Introduction Adult spirometry following community-acquired childhood pneumonia has variably been reported as showing obstructive or non-obstructive deficits. We analysed associations between doctor-diagnosed childhood pneumonia/pleurisy and more comprehensive lung function in a middle-aged general population cohort born in 1961. Methods Data were from the prospective population-based Tasmanian Longitudinal Health Study cohort. Analysed lung function was from ages 7 years (prebronchodilator spirometry only, n=7097), 45 years (postbronchodilator spirometry, carbon monoxide transfer factor and static lung volumes, n=1220) and 53 years (postbronchodilator spirometry and transfer factor, n=2485). Parent-recalled histories of doctor-diagnosed childhood pneumonia and/or pleurisy were recorded at age 7. Multivariable linear and logistic regression were used. Results At age 7, compared with no episodes, childhood pneumonia/pleurisy-ever was associated with reduced FEV 1:FVC for only those with current asthma (beta-coefficient or change in z-score=-0.20 SD, 95% CI -0.38 to -0.02, p=0.028, p interaction=0.036). At age 45, for all participants, childhood pneumonia/pleurisy-ever was associated with a restrictive pattern: OR 3.02 (1.5 to 6.0), p=0.002 for spirometric restriction (FVC less than the lower limit of normal plus FEV 1:FVC greater than the lower limit of normal); total lung capacity z-score -0.26 SD (95% CI -0.38 to -0.13), p<0.001; functional residual capacity -0.16 SD (-0.34 to -0.08), p=0.001; and residual volume -0.18 SD (-0.31 to -0.05), p=0.008. Reduced lung volumes were accompanied by increased carbon monoxide transfer coefficient at both time points (z-score +0.29 SD (0.11 to 0.49), p=0.001 and +0.17 SD (0.04 to 0.29), p=0.008, respectively). Discussion For this community-based population, doctor-diagnosed childhood pneumonia and/or pleurisy were associated with obstructed lung function at age 7 for children who had current asthma symptoms, but with evidence of â € smaller lungs' when in middle age.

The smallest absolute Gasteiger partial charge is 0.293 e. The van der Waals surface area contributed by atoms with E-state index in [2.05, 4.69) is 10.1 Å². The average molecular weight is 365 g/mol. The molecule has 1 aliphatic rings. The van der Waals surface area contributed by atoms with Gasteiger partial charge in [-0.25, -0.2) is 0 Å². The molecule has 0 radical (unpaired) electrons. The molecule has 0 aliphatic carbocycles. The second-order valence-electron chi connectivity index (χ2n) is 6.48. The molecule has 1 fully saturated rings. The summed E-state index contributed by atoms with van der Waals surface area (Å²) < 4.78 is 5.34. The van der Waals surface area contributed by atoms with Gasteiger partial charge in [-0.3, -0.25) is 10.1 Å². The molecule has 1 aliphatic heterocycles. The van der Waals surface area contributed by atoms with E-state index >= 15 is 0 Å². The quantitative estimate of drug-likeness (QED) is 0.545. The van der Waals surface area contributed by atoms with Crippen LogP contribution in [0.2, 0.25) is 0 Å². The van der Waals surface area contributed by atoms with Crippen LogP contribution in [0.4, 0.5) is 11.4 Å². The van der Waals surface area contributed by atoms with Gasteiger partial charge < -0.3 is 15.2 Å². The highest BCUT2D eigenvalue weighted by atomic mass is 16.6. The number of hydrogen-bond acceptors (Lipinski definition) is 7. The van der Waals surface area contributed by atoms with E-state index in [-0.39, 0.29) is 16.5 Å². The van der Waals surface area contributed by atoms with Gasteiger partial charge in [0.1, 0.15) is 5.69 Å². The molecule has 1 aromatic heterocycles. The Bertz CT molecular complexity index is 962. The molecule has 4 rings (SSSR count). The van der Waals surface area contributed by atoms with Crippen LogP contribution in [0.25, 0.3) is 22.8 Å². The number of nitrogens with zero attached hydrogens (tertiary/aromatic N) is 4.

- clinical epidemiology
- respiratory infection